Initially the LOPA study must be applied for all PHRs (Potential High Risk Scenarios) identified in the plant, complementing the other scenarios, as requirements of Risk Matrix and Five-Year Plan.
After this project, the process safety and HES committees changes the way of manage and redesign leaders and employees responsibilities related to process safety and preventive culture.
CONCLUSION AND HIGHLIGHTS
Senior leaders, including the company’s senior operating committee, where applicable, monitor process safety performance. Routine evaluation of process safety management systems, independent of regulatory audits, is performed to confirm that desired results are achieved, using appropriate leading and lagging indicators. Results are reviewed at planned intervals to determine progress against process safety performance expectations and to take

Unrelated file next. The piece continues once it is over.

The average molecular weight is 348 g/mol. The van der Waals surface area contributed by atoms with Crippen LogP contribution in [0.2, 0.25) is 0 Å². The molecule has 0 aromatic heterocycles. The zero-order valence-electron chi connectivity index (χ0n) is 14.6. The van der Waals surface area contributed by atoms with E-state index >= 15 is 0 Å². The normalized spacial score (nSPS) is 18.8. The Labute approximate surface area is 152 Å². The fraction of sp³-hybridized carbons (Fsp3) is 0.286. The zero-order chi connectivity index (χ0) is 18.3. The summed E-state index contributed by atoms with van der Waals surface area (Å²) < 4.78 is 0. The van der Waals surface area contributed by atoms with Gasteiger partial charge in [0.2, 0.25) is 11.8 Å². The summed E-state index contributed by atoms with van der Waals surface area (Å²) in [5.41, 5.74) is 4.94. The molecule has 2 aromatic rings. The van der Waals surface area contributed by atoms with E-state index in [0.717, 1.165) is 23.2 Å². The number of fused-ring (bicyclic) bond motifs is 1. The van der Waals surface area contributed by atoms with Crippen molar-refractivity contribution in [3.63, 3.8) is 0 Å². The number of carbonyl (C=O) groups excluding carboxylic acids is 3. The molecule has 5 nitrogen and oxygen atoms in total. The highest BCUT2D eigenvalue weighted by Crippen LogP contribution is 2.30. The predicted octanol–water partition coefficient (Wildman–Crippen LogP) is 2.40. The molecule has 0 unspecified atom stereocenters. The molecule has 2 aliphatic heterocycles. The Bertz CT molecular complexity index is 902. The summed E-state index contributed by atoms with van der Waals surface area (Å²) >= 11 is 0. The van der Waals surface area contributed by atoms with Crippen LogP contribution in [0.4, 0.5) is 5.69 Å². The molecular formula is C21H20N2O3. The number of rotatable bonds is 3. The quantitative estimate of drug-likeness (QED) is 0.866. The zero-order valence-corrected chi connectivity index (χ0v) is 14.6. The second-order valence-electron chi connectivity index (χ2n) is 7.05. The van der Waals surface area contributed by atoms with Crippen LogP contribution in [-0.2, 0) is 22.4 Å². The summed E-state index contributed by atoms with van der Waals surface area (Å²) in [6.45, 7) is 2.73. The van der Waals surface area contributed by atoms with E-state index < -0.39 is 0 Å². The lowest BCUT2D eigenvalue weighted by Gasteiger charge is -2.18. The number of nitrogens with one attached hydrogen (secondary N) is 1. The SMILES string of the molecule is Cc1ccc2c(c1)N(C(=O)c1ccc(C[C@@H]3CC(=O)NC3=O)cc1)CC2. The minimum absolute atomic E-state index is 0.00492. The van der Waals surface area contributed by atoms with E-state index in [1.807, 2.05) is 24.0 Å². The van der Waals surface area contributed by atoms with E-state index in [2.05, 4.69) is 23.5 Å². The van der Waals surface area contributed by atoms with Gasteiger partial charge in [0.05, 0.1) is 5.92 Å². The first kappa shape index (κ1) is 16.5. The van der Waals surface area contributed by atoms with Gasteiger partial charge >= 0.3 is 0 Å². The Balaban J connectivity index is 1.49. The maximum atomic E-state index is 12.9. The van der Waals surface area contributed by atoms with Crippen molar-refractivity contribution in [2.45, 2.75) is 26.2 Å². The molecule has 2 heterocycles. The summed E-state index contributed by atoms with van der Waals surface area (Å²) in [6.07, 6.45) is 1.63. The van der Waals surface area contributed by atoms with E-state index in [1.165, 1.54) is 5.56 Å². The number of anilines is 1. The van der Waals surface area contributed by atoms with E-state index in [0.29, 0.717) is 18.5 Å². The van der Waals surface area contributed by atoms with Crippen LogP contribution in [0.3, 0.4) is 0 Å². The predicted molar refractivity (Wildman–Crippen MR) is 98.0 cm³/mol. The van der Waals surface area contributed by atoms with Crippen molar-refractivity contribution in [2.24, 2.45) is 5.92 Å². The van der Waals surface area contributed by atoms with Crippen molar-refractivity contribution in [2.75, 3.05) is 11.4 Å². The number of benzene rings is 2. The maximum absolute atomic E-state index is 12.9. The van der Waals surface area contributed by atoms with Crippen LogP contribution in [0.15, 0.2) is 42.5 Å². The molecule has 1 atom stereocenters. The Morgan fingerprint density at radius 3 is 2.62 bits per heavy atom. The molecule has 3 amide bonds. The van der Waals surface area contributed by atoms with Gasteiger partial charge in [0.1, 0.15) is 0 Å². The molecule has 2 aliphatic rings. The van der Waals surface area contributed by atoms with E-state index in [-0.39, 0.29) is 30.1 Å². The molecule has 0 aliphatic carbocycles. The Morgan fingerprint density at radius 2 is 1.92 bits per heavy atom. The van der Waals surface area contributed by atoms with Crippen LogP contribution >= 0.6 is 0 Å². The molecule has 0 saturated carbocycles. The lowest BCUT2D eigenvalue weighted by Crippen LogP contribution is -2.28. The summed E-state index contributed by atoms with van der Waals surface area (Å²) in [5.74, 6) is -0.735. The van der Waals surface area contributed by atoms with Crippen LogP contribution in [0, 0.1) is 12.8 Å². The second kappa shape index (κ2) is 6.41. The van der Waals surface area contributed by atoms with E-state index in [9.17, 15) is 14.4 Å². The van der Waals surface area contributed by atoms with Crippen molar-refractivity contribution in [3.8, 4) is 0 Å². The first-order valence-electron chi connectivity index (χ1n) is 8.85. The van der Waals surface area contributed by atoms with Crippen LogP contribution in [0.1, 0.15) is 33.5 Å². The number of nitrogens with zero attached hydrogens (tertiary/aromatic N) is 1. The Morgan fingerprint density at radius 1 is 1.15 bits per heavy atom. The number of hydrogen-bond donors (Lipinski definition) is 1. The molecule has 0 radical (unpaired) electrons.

action to improve performance when needed.
Some specific recommendations to improve PSM:
- Leadership and all other people directly involved with clear focus on Process Safety;
- Emergency system well maintained with clear routines;
- Identified clear routines and procedures to develop risk assessment, considering the use of LOPA, and quantitative risk analysis, aligned with corporate risk matrix;
- Implementation of mechanical integrity process helping the units to prioritize activities and systems.
About the author:
Américo Diniz Carvalho Neto – Executive Director at RSE Consulting Group